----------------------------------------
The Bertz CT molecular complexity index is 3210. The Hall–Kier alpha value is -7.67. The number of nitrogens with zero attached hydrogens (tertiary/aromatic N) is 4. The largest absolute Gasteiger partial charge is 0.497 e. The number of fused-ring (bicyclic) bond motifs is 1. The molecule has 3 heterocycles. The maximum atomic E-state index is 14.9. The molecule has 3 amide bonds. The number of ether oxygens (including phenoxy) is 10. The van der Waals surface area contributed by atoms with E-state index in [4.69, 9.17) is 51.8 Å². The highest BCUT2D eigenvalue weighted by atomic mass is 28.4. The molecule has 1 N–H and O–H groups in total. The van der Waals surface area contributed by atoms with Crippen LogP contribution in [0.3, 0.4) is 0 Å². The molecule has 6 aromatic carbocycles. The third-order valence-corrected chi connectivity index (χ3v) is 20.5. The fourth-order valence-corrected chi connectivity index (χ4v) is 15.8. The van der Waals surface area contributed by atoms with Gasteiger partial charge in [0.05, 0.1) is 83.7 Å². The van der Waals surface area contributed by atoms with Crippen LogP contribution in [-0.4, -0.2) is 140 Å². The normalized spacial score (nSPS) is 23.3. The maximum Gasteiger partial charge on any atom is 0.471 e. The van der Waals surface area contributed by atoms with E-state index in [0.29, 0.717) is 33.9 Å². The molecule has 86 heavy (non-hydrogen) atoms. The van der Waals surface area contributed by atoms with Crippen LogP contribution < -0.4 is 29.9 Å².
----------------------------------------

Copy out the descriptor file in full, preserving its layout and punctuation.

The Bertz CT molecular complexity index is 3210. The Hall–Kier alpha value is -7.67. The number of nitrogens with zero attached hydrogens (tertiary/aromatic N) is 4. The largest absolute Gasteiger partial charge is 0.497 e. The number of fused-ring (bicyclic) bond motifs is 1. The molecule has 3 heterocycles. The maximum atomic E-state index is 14.9. The molecule has 3 amide bonds. The number of ether oxygens (including phenoxy) is 10. The van der Waals surface area contributed by atoms with E-state index in [4.69, 9.17) is 51.8 Å². The highest BCUT2D eigenvalue weighted by atomic mass is 28.4. The molecule has 1 N–H and O–H groups in total. The van der Waals surface area contributed by atoms with Crippen LogP contribution in [0.3, 0.4) is 0 Å². The molecule has 6 aromatic carbocycles. The third-order valence-corrected chi connectivity index (χ3v) is 20.5. The fourth-order valence-corrected chi connectivity index (χ4v) is 15.8. The van der Waals surface area contributed by atoms with Gasteiger partial charge in [0.05, 0.1) is 83.7 Å². The van der Waals surface area contributed by atoms with Crippen LogP contribution in [-0.4, -0.2) is 140 Å². The normalized spacial score (nSPS) is 23.3. The maximum Gasteiger partial charge on any atom is 0.471 e. The van der Waals surface area contributed by atoms with E-state index in [0.29, 0.717) is 33.9 Å². The molecule has 86 heavy (non-hydrogen) atoms. The van der Waals surface area contributed by atoms with Crippen LogP contribution < -0.4 is 29.9 Å².